By its order of November 12, 1953,1 the court acting through Judge Walker found: ‘That Ronald Carr died on the 29th day of November, 1952, leaving no issue, but leaving a parent, to wit: his mother, Ruth Carr, and that under the provisions of said Article SEVENTH, paragraphs (A)(2), Ruth Carr is entitled to receive one-sixth (1/6) of the net income payable to the beneficiaries hereunder.’ It then ordered, inter alia, ‘that the Trustee pay to each of said beneficiaries: * * * RUTH CARR one-sixth (1/6) of the net income from January 1, 1953 * * *.’

Ruth Carr continued to receive one-sixth of the annual income until she died on July 19, 1967, leaving surviving her, her husband Alexander Carr and their minor daughter Judith Carr.

On October 31, 1967, the trustee, Irving Shafer, filed a petition for instructions alleging in substance that Ruth Carr had died since the previous accounting, thus leaving only the five other named income beneficiaries of the trust still living; and that ‘Alexander Carr, husband of the deceased beneficiary, RUTH CARR, and a stranger in blood to the deceased trustor, now claims to have succeeded to her beneficial interest and demands future income distributions to be made to him; but sets forth no basis for his demand.’

Alexander Carr did later reply by filing a document entitled ‘Reply’ wherein he stated that his claim is based upon his being the surviving parent of Ronald Carr, but that he would waive his rights as such surviving parent if Judith Carr, the after-born grandchild of Jacob Shafer, could by mutual agreement with the other beneficiaries be given a ‘one-sixth distributive share of said Trust estate.’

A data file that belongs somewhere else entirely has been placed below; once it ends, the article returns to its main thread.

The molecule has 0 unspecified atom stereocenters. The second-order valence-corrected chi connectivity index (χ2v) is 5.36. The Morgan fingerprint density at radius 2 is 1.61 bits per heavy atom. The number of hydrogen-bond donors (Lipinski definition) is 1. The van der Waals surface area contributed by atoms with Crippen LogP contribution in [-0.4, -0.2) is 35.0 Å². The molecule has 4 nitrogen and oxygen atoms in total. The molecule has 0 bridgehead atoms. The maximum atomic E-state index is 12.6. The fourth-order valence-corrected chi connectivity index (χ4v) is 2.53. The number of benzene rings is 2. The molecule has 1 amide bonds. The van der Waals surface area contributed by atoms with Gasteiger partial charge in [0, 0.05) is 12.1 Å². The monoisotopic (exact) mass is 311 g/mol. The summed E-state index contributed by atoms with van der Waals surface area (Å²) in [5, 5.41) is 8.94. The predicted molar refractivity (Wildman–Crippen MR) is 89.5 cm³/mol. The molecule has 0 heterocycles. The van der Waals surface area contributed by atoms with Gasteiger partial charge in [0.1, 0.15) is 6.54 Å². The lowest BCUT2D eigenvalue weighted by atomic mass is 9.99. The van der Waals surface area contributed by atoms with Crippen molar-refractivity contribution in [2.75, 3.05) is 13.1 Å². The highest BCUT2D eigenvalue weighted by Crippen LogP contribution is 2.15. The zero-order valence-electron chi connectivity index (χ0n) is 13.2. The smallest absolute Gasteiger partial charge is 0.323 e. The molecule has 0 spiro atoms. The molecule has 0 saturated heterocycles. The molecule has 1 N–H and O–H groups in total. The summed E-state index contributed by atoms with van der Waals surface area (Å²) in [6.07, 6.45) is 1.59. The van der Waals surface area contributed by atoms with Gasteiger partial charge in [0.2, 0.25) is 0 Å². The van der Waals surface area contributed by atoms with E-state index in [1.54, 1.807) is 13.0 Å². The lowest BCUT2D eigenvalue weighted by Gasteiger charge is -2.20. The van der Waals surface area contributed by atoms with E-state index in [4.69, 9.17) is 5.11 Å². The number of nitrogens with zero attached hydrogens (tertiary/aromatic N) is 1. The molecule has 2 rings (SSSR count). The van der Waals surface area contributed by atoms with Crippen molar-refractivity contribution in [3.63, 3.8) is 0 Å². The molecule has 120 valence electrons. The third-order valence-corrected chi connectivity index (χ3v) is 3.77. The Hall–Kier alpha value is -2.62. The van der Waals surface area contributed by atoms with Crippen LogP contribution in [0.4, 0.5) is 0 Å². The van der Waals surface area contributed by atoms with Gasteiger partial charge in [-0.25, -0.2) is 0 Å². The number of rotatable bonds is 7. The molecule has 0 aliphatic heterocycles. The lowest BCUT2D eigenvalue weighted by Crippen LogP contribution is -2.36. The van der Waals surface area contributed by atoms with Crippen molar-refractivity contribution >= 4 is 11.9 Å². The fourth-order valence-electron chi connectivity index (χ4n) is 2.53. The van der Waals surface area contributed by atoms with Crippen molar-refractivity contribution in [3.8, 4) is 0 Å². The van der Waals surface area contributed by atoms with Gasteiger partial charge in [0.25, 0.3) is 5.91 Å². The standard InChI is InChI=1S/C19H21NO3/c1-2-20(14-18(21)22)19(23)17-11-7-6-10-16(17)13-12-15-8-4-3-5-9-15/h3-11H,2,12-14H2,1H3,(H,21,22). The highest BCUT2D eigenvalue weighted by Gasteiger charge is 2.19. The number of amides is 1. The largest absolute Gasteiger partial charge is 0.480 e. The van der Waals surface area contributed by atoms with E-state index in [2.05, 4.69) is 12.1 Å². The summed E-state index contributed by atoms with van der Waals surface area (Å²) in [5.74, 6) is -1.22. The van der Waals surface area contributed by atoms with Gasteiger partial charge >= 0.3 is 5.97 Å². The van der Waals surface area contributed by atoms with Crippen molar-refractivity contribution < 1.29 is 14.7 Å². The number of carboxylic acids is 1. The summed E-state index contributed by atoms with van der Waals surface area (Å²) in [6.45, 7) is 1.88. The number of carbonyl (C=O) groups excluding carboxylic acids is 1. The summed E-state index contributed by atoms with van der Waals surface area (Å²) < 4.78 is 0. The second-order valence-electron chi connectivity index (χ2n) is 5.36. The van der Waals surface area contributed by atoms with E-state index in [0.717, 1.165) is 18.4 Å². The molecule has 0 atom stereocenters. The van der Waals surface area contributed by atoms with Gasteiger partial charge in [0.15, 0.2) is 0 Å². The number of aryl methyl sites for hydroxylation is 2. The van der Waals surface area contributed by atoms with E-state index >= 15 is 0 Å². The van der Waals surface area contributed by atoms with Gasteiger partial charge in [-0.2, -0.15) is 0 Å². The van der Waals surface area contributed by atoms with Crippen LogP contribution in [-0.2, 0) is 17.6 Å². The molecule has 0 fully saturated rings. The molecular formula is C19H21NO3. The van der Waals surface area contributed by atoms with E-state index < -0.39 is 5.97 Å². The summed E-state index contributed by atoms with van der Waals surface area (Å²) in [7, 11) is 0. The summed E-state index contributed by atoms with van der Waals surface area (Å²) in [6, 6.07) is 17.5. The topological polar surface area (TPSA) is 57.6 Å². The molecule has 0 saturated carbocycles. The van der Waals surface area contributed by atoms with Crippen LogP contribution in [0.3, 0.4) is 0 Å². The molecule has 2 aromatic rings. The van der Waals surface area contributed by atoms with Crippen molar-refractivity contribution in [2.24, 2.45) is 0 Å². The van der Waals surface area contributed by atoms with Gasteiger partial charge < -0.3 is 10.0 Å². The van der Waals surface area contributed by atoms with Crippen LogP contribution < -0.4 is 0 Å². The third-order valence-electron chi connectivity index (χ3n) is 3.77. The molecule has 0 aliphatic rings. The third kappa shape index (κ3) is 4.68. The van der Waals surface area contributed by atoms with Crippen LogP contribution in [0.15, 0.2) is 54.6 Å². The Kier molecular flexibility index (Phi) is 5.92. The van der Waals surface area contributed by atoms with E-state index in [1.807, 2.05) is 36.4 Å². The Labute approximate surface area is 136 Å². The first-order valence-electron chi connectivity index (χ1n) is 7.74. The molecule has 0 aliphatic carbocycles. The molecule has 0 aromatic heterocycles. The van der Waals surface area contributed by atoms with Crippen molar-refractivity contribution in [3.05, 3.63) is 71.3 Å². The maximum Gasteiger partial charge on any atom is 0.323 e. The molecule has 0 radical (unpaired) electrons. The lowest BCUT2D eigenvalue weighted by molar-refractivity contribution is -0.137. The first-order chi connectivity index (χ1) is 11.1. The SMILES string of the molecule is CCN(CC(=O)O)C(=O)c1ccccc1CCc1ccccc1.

The five named surviving beneficiaries (appellants herein) assert through documents labelled ‘appearance’ and ‘replication’ filed herein that the income which would have gone to Ruth Carr, if she were still living, must now be used to augment the income to be accumulated and distributed to them under provisions of paragraph SEVENTH (A)(2) of the will.

With issue thus joined the trial court after stating that it was taking judicial notice of all documents in the file and after hearing the oral testimony of the trustee, Irving Shafer, pertaining to the conversations which took place between the testator and his scrivener-attorney, Edward K. Brody,1a at the time the will was drafted and executed, made the following findings and conclusions, together with others not of moment here: (Finding X) ‘That it was not the intention of Jacob Shafer, the testator, to restrict the word ‘parent, as used in the Will, to blood relatives of the testator.’ (Finding XI) ‘That Alexander Carr is not disqualified or rendered ineligible to be a beneficiary under the Will as to that share of the trust estate, or beneficits (sic) therefrom, bequeathed conditionally to his son, Ronald Carr.’ It then concluded that Alexander Carr as the surviving parent of Ronald Carr, was entitled, from and after the death of his wife, Ruth Carr, to take the share of the income which his predeceased son, Ronald Carr, would have taken had he survived; and that such income may not be used to augment the shares of income or the assets to be distributed to the five surviving named beneficiaries of the trust (appellants).